Wayne Health Department provides Web site for teens
By Phyllis Moore
Published in News on February 20, 2005 2:07 AM
Wayne County teens now have their own Web site, courtesy of the Health Department.
The computer site for and about Wayne County youths goes "live" today and can be found at the address www.WayneTeens.com
The Web site has been in the making for several months while subject matter was decided and then approved.
Carolyn King, health education supervisor, said a diverse group representing different factions of the community was enlisted to weigh in on the Web site and its content.
"Most thought it was a good Web site," she said. "The comments ranged from it being attractive and colorful to easy to maneuver through and very informative."
The comments were taken into consideration as the final changes were made and the Board of Health gave its approval at its meeting last week.
James Roosen, health director, said the project was a long time in the making.
"I don't think there's any other public health agency in North Carolina that is sharing this type of information," he said.
The whole idea was prompted by the desire to reach out to children and teens and give them information they might not otherwise have access to.
"Youth often go to the Internet instead of their parents for information," he said.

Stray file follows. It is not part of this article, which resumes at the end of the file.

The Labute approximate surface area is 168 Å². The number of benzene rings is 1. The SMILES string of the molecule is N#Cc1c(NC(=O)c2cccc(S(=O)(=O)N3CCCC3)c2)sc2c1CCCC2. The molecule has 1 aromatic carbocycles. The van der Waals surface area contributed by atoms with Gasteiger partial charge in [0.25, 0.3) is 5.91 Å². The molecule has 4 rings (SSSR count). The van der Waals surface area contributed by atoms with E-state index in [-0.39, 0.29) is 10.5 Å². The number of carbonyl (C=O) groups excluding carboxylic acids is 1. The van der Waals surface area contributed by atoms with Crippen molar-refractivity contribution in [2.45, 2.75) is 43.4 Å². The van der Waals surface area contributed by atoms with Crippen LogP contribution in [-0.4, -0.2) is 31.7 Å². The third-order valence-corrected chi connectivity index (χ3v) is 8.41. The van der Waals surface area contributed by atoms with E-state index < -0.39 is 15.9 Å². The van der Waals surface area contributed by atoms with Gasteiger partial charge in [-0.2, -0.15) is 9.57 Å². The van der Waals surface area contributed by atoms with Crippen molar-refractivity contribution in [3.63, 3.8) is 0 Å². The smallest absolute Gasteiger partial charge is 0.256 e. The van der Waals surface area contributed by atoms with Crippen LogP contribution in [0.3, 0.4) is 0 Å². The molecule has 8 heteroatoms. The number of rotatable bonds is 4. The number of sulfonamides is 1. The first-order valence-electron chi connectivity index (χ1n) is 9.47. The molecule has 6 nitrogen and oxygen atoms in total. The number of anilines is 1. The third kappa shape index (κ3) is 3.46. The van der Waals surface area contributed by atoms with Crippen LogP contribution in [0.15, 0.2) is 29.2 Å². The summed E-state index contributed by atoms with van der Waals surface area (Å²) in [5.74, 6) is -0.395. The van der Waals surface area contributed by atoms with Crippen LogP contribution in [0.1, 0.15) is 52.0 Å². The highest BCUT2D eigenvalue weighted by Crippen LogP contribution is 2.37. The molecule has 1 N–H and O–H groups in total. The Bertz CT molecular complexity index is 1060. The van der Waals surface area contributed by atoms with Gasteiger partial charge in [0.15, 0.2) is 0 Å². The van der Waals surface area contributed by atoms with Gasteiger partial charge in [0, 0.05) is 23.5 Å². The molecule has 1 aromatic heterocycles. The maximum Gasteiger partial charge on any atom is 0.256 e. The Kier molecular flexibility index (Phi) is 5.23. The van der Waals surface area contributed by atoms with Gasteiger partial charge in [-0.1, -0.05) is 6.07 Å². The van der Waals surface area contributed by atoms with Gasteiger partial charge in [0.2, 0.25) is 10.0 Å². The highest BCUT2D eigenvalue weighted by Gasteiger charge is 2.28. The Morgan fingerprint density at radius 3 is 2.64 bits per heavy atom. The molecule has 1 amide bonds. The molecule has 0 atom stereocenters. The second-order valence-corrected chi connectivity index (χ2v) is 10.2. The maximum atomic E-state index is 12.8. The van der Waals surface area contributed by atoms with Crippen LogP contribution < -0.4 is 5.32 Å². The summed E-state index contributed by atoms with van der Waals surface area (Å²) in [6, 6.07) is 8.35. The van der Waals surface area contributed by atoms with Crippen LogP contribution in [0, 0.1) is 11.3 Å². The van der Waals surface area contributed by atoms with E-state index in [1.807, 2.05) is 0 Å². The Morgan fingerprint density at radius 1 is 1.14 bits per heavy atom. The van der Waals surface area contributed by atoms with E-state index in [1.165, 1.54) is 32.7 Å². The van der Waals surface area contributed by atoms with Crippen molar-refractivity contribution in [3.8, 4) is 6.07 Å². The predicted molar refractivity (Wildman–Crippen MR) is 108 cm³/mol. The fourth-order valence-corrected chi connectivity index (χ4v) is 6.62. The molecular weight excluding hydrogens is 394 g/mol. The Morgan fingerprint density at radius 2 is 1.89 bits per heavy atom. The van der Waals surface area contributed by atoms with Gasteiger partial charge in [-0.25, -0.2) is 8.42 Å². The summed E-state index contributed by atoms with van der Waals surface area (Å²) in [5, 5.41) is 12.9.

In addition to Mrs. King and Chris Cowan, technology specialist with the Health Depart-ment, the site's content was developed by health care professionals. The range of topics are things of interest and applicable to teens, Roosen said.
The site covers not only adolescent health issues, he said, but also subjects like tattooing and piercing, drugs, puberty and birth control.
"Abstinence is encouraged throughout our Web site," Mrs. King said. But from an education and health perspective, she said, the site delves into such areas as the real cost of having a baby, the importance of communicating with parents, etc.
There is also a "faith-based" section that lists other activities teen can participate in around the county.
Subjects addressed on the Web site will likely shift and change as time goes on and needs change. One that has already been brought up, Mrs. King said, is gang activity.
"We'll be researching that and adding it to the site," she said.
The Board of Health discussed the various ways the site could be marketed and publicized to its best advantage. It was felt to be a potential educational tool for the community and to families.
Dr. Terry Frazer of the board said it could be a "gift to the school system, teaching time well spent."
Roosen said it will also be an immediate way to get information out and to alert the public when necessary.
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